Weight Gain - Marathon Runner/Triathlete : Medicine & Science in Sports & Exercise

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Annual Meeting Abstracts: D-21 – Clinical Case Slide: Endurance Medical Issues

Weight Gain - Marathon Runner/Triathlete

Jampolis, Melina B.

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Medicine & Science in Sports & Exercise: May 2004 - Volume 36 - Issue 5 - p S148
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HISTORY: Patient is a 51 year old female who presented complaining of a 15 pound weight gain over the past year despite beginning a strenuous triathlon and marathon training program. Patient was training up to 2 hours per day 5–6 days per week. Careful 3-day diet analysis estimated daily caloric intake at 1000–1200 calories per day. Patient denies any new medications although she had been taking prescription medication for depression for several years. Patient complained of irregular menses but denied amenorrhea. She denied any change in her eating habits during the period of the weight gain. Patient also denied fatigue, constipation, dry skin, hair loss, cold intolerance or change in her voice. Patient reports no family history of thyroid disease or diabetes. She also denied any polyuria, polydypsia or hyperphagia.

PHYSICAL EXAMINATION: Examination revealed a well-developed, wellnourished slightly overweight female. Body fat was measured at 37 % via bioelectrical impedance. There was no evidence of thyromegaly, delayed reflexes, or dry skin. Excess adiposity was present in a general rather than visceral distribution.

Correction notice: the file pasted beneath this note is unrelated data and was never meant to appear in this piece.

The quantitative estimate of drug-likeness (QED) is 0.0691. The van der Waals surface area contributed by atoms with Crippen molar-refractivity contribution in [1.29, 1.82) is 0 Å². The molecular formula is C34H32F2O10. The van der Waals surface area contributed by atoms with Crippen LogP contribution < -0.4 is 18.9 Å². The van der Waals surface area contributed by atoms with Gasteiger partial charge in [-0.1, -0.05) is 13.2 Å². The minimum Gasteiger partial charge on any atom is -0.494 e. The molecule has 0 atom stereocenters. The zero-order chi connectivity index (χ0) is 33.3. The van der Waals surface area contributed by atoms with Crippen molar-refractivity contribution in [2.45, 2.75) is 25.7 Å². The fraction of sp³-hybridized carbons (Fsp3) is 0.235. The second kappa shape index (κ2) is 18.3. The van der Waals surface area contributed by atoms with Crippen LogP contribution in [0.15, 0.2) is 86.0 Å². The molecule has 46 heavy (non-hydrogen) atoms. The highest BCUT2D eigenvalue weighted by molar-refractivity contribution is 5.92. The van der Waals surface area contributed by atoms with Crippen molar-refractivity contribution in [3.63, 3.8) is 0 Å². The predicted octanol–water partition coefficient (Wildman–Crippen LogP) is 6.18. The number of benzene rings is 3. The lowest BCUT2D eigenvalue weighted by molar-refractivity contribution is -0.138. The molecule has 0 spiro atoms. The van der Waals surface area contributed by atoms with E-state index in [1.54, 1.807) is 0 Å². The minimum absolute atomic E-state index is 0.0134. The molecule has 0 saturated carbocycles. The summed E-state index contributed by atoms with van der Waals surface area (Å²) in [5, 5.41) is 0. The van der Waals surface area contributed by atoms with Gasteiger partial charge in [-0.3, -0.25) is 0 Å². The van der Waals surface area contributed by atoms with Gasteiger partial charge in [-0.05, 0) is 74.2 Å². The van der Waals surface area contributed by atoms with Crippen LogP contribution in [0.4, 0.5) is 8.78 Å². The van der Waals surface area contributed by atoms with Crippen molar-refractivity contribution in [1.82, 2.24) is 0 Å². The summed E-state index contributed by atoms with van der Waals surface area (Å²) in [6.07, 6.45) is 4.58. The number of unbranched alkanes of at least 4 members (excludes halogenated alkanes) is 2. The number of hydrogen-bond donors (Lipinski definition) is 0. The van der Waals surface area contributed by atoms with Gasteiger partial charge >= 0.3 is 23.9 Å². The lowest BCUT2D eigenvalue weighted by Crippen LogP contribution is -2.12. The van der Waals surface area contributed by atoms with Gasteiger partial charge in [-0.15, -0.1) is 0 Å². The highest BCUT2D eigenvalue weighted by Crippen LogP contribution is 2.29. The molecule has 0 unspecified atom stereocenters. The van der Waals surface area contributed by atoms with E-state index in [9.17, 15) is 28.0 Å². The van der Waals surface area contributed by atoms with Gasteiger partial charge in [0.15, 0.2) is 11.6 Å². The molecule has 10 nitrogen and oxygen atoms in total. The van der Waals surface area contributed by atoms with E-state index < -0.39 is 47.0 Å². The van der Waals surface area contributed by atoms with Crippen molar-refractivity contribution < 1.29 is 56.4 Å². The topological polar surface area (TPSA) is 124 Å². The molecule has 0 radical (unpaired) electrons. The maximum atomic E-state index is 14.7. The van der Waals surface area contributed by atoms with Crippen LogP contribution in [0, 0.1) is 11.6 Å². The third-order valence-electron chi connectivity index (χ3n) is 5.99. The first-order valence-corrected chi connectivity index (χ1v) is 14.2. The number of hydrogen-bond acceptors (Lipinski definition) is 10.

1. Hypothyroidism
  2. Type 2 Diabetes
  3. Over-training/Under-eating


  • indirect calorimetry—resting metabolic rate of 950 calories (28% below predicted for age, height, weight and gender)
  • fasting glucose of 93 mg/dl (normal 65–109 mg/dl)
  • TSH – 3.14 MIU/L (normal 0.4–5.5 MIU/L)
  • body composition 37 % body fat via professional model bioelectrical impedance scale

FINAL/WORKING DIAGNOSIS: Over-training/Under-eating


  1. Increase daily caloric intake by approximately 100 calories per week to a goal of 1500 calories per day with a protein/carbohydrate/fat composition of 32%/35%/33% respectively.
  2. Consume 5–6 small meals per day with small amounts of protein with each meal or snack. Choose high fiber starches and select predominantly mono- and poly- unsaturated fats. Restrict consumption of starch with evening meals unless focused around training.
  3. Add whole body isometric resistance training to exercise regimen at a minimum frequency of 2 days per week.
  4. Take daily multi-vitamin and mineral supplement
  5. Upon repeat testing at 6 weeks, patient's resting metabolism increased 35% to 1282 calories per day (which was now only 2% below predicted RMR for age, height weight and gender) and patient lost 5 pounds of body fat thereby decreasing total body fat by 3% to 34 %.
©2004The American College of Sports Medicine